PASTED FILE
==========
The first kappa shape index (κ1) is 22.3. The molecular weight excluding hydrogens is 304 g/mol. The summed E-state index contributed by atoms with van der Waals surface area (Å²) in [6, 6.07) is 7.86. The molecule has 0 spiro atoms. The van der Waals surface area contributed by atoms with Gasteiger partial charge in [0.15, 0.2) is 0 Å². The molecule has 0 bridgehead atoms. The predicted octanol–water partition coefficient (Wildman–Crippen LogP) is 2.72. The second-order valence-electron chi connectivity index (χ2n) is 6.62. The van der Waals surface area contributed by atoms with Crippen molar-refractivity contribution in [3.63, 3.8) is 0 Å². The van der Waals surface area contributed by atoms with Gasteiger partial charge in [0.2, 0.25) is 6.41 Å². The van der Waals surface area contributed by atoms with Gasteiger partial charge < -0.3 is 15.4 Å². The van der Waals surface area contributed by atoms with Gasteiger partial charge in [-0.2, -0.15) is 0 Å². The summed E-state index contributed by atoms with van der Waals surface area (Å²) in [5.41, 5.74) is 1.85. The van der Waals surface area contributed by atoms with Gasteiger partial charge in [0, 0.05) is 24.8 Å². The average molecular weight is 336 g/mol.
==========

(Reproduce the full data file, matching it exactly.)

The first kappa shape index (κ1) is 22.3. The molecular weight excluding hydrogens is 304 g/mol. The summed E-state index contributed by atoms with van der Waals surface area (Å²) in [6, 6.07) is 7.86. The molecule has 0 spiro atoms. The van der Waals surface area contributed by atoms with Gasteiger partial charge in [0.15, 0.2) is 0 Å². The molecule has 0 bridgehead atoms. The predicted octanol–water partition coefficient (Wildman–Crippen LogP) is 2.72. The second-order valence-electron chi connectivity index (χ2n) is 6.62. The van der Waals surface area contributed by atoms with Crippen molar-refractivity contribution in [3.63, 3.8) is 0 Å². The van der Waals surface area contributed by atoms with Gasteiger partial charge in [0.2, 0.25) is 6.41 Å². The van der Waals surface area contributed by atoms with Gasteiger partial charge < -0.3 is 15.4 Å². The van der Waals surface area contributed by atoms with Gasteiger partial charge in [-0.2, -0.15) is 0 Å². The summed E-state index contributed by atoms with van der Waals surface area (Å²) in [5.41, 5.74) is 1.85. The van der Waals surface area contributed by atoms with Gasteiger partial charge in [0, 0.05) is 24.8 Å². The average molecular weight is 336 g/mol.